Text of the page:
3. A Place at the Table. I remember reading a review a couple years ago, and adding it to the list of books I wanted to read. Destiny put a copy in the bargain books section of Barnes & Noble, where I secured my new favorite for just $4.98.  Racial discrimination, homophobia, and various issues of identity, love, and acceptance are addressed. It may not be a traditional beach read, but that’s where I read the first half. I laughed, and of course, cried.
  4. The Goldfinch. Another one that took me several months to finish but was worth every moment. In case you haven’t caught a theme here, I’m a sucker for a good coming-of-age saga, and that’s just what this is. A young boy loses his mother in a tragic accident at an art museum and spends the following 30 or so years coping and hiding the fact that he took a tiny, famous painting from the scene. I’m also a sucker for New York high society, and there’s also a healthy dose of that. 10/10, would recommend.
  5. Anything by Judy Blume, but particularly Just as Long as We’re Together. Pure nostalgia, teen angst with a backdrop of 1980’s small-town America, and groundbreaking themes that kids today have no idea were scandalous in another life. SO GOOD. Thanks Judy, you’re the greatest.

There ya go! Love yourself & read a book that’ll give you a lot of feelings.


and how to survive, there’s no written guidelines

They warned me that the first year after graduation would be hard. Other people are successful: secure jobs, new apartments, and beautiful shoes. I’m back at home.

I’m very lucky in that I’ve always gotten along well with my parents. My mom was THAT mom, who drove me to school every morning and picked me up every afternoon, who never missed a class trip, who always made sure my PB&J was cut into a heart, and who put a hot dinner on the table every night. Then, when I was about 16 everything changed. Her memory had been poor for a long time, but we thought the absent-mindedness about the little things wasn’t a major cause for concern. We thought how easily she got tired was from a lack of exercise. By the time we finally got a diagnosis, the damage had been done. Multiple Sclerosis had already taken her ability to endure, to remember my college major, and even to empathize. It’s a nasty, progressive disease. I dealt with the repercussions for the tail end of high school and then left for college. I would call home every night and repeat myself 5 times over the course of a few minutes because she tried to care about how I was doing but couldn’t recall events from one day to the next. Or the names of my new friends, or what I was learning in class, or what I got on that paper I was so excited to talk about. It sucked. But I only had to face it on a few weekends, holidays, and phone calls.

Now I’m in her house, and it’s really, really hard. It’s hard to see people who have moms who can walk the boardwalk with them without having to maneuver a heavy power scooter, it’s hard to see moms who write heartfelt messages about their daughter’s accomplishments on Facebook, and it’s hard to know that I should appreciate the fact that I have a mom who gave it all for so much of my life, but who just can’t do it anymore. I was so fortunate to have a supermom during my childhood, but I wish that same woman were here for me now. She gets around with a walker and a scooter, she tells me she’s glad that I’m back home, and I know it could be way worse.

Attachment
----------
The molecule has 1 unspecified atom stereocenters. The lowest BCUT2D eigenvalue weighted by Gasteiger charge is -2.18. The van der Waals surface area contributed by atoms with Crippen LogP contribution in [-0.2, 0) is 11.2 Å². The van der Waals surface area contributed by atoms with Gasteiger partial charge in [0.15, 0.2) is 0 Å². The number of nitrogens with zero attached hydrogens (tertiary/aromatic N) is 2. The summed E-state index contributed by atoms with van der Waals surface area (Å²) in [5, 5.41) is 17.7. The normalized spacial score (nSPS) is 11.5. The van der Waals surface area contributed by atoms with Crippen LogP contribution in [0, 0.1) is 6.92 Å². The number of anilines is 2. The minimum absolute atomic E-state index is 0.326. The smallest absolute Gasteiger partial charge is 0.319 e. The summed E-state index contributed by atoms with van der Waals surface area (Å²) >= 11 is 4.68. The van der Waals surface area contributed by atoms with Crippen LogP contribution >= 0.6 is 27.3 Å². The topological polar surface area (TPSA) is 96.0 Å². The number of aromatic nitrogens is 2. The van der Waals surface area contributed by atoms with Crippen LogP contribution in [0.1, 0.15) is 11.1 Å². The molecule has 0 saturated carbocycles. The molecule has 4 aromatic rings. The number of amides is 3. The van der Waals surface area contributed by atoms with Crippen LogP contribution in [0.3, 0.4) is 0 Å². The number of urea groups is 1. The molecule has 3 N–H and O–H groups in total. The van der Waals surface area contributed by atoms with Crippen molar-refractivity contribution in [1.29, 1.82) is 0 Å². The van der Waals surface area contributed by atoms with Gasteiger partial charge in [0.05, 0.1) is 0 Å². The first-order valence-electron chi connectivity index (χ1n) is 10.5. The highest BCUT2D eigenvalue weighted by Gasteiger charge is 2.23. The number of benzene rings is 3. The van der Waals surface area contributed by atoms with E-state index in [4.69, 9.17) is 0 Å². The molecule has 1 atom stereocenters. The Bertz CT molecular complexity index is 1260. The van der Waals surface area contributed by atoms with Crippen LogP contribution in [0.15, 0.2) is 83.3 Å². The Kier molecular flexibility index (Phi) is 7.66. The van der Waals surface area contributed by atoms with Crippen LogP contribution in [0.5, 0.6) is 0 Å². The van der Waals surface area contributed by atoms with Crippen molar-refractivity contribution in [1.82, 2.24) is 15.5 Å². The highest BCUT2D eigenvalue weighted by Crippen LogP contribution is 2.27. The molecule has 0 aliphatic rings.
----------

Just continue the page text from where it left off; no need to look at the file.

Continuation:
One of the lessons I’ve learned over the past year is that it’s okay to feel bad. The fact that it could be worse doesn’t invalidate that the situation you’re in causes you pain. Don’t wait to go to the mall with your mom, or take her out to lunch, or just sit on the porch and talk with her. You never know when those moments can change forever. Appreciate everything, and take lessons wherever you can. I hear these things build character.


Title: How to Return Home, Kerrigan-Lowdermilk, which encompasses my emotions perfectly 

on waiting

Patience is a virtue that I do not possess.

I leave exams and immediately consult my notes for those answers of which I was unsure.

I listen to Christmas music in September, and read the last page of the book first.

I wake up in the middle of the night and check my e-mail to see if that important person I contacted may have replied at 3 AM.

I pace, and write, and draw to try to ease the suffocating feelingĀ of waiting for answers.

Did I get the job?

What letter will be written at the top of my essay?

How many likes will this picture get on Instagram?

When will I be good enough?

Smart enough?

Pretty enough?

Can I make my dreams come true?

I guess you’ll just have to wait to see.


A stranger with your door key, explaining that I’m just visitingĀ 

This weekend I binge watched Chasing Life on Netflix. There’s an episode where this guy who’s dying of cancer talks about how it sucks to not attend your own funeral. So his friends from a support group spring him from the hospital and throw him a funeral, complete with flowers, eulogies, and an a Capella tribute. To everyone’s shock, I cried. 

Seriously though, how cool would it be to get to be a part of your own funeral?  I’ve been to far too many wakes and funerals for someone my age, so I’m used to the quiet rooms, soft prayers, and relived memories. If I die tomorrow, these would be the essentials for my last party. 

  • Index cards. We played this game at my sister’s bridal shower where all of her friends and family wrote down their favorite memory with her & she guessed who wrote each story. I would NEVER be above a touching eulogy, but if I have any say in my final send-off, this game will be played. That way every person is forced to remember something positive/funny/uplifting, and happy tears > sad tears.
  • Music. If there isn’t an a Capella group, I want a playlist heavy on Celine Dion, with some Christmas music thrown in for good measure, because it can always be the most wonderful time of the year.
  • Tequila. Everyone will get a margarita when they enter the funeral home, with the recommendation that they say “cheers, bitch” in the general direction of my coffin. 
  • Patterned pillows. Ugly chairs lined up in straight little rows give me anxiety so sit on the floor in a circle instead. And maybe we can string up some fairy lights, idk.

And please

  • Bury me in cheetah print shoes. 

Funerals should be celebrations. I want people to remember the dumb stuff I did in college, or the feminist rant I got into at a restaurant, and how much I loved shitty reality shows and frozen yogurt. 


Title is taken from The District Sleeps Alone Tonight by The Postal Service. It’s melancholic, beautiful, tear-worthy, etc. Go YouTube it.